WASILLA — Residents of Alaska's reputed marijuana cultivation capital rejected a bid to outlaw commercial cannabis operations in local elections Tuesday.

A proposition to ban marijuana operations outside the cities of Palmer, Wasilla and Houston went down to defeat, according to unofficial results from the Matanuska-Susitna Borough.

The ban would prohibit pot businesses including cultivation, testing, production of edible products and retail sales. It exempted industrial hemp. Such a local option was a provision of Ballot Measure 2, the statewide measure Alaskans approved in 2014 that legalized recreational marijuana.

A higher-than-expected voter turnout helped defeat the measure, opponents said late Tuesday night.

"We're celebrating," said Tel White, a Wasilla business owner who created a company called M Thunderfund Inc. to oppose local marijuana bans. "I'm surprised. I feel a lot of gratitude for all the people that worked on this campaign. I think we're all really happy about the voter turnout for the Mat-Su Borough."

The early turnout estimate Tuesday night was over 23 percent — still a low number but higher than recent local elections here.

White said his campaign had predicted turnout at anywhere from 9 percent to 13 percent. Last year's turnout for the October local elections was 14 percent.


The Mat-Su, with its combination of remote properties and proximity to Anchorage, for decades has held a reputation as a pot-growing mecca. But it's also home to a fairly conservative and frequently religious voter base that's proven unfriendly to legalization.

Supporters gathered the nearly 2,000 signatures needed to put it on the ballot with the help of the Valley's active church community but did little if any public campaigning.

A boisterous sign-waving campaign marked the "No" campaign, as did a word-of-mouth push to get marijuana backers to the polls. Along with the recreational and business aspects, opponents pointed to tax revenues and the ban's potential hardship on medical marijuana users.

Bud Bass, a retired Meadow Lakes resident who still dabbles in real estate, said he knew just how he would vote Tuesday morning at his local fire station.

"I'm gonna vote no," Bass said. "They passed it as being legal, and now they're trying to put up obstructions."

But Elizabeth Lindon, who owned the now-closed Valley Feed and Seed store in Wasilla, had no doubts about voting for the ban.

"Not at all," Lindon said, leaving a polling place at a Meadow Lakes fire station. "I have too many grandkids."  

Taxing the state’s new crop

Several municipalities approved new marijuana taxes Tuesday.

Voters in Mat-Su also overwhelmingly approved a 5 percent sales tax on the retail sale of marijuana and marijuana products, with an exemption of up to 3 percent for cities that already tax those items, according to unofficial results.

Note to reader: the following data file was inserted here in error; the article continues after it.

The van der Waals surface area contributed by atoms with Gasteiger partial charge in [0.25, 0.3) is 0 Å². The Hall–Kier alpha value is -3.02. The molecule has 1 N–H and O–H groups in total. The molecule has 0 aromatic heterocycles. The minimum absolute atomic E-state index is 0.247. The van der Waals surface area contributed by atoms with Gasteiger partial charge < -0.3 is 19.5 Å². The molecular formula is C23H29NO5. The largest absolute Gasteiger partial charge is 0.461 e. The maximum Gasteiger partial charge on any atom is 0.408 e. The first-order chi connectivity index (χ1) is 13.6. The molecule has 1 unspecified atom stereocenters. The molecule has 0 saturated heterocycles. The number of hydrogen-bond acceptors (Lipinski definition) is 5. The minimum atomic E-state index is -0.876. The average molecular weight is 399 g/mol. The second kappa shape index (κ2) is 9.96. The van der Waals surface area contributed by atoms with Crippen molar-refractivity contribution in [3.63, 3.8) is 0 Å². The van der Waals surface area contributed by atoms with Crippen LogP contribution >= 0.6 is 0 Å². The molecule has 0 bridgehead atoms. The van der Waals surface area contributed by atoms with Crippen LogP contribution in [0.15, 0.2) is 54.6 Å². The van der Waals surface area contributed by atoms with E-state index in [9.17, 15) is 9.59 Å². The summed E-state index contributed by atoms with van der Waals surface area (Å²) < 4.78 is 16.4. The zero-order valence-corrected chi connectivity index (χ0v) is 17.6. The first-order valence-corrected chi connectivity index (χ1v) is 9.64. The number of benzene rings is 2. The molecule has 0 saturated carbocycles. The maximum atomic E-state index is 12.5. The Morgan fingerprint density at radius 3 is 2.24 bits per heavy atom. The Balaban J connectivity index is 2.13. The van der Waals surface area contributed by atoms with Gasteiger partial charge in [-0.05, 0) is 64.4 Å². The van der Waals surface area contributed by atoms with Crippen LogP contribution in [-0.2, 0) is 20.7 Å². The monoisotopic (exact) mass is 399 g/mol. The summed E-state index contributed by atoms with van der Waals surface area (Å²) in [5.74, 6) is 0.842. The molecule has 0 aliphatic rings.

Voters in Fairbanks and the Fairbanks North Star Borough also voted in marijuana taxes Tuesday.

Residents of several other Alaska communities faced marijuana-prohibition decisions Tuesday.

Voters in the city of North Pole approved a ban on marijuana businesses by a wide margin, albeit only 256 total votes were cast, according to unofficial election results. Unalaska voters were weighing whether to overturn a city ban on all types of marijuana businesses. That decision remained too close to call Tuesday night, according to results posted by KUCB.

Surprise win

Valley voters in 2014 narrowly rejected Ballot Measure 2. Voters in Palmer backed prohibition of commercial operations in October 2015. The Wasilla City Council prohibited cannabusiness in January.

Houston's voters, however, rejected a proposed ban in October 2015. That city was poised to become the only legal marijuana market in Mat-Su, had the prohibition passed.

Opponents of the ban pointed out that black-market grows already thrive here, so regulating the industry would cut down on such criminal activities.

It would also drum up an unknown but likely substantial amount of local taxes for a still-growing borough that's flat-lined spending because of scarce revenue.

Tuesday's results mark a victory for dozens of business owners hoping to make money from legal cultivation or sales in the borough. Some 60 businesses from Sutton to Talkeetna are in some stage of the state licensing process, according to a Marijuana Control Board database.

Proposition backers said they didn't do any fundraising or campaigning. Fifteen of them were named in two separate lawsuits against the initiative filed by four plaintiffs who charge the process circumvented the local land-use process. A judge denied their request to delay the vote; the larger case remains undecided.

Former Mat-Su borough mayor Larry DeVilbiss was one of the leaders of the proposition but said his main goal was just getting the question to the ballot.

DeVilbiss, contacted late Tuesday, said he wasn't tracking results and asked for an update.

"I'm glad there was a good turnout," he said, upon hearing the results. "And I'm glad people got to choose. That was my first passion."

It's likely that Valley churches will address marijuana from a different perspective now: counseling ministries already underway that address substance abuse, he said. "It's definitely going to impact them."

Also on the ballot

Voters in Mat-Su passed a more than $22 million bond for improvements to pools in Wasilla and Palmer as well as several ice rinks, a park, trails and trail bridges.

In the only contested Assembly race, incumbent Jim Sykes will apparently continue to represent his district — an area from past Sutton to the Knik River — with more than 100 votes over challenger Brian Endle.

A contested school board race pitting two incumbents against each other was within several dozen votes, with Ray Michaelson leading board president Susan Pougher by just 39 votes, according to unofficial results.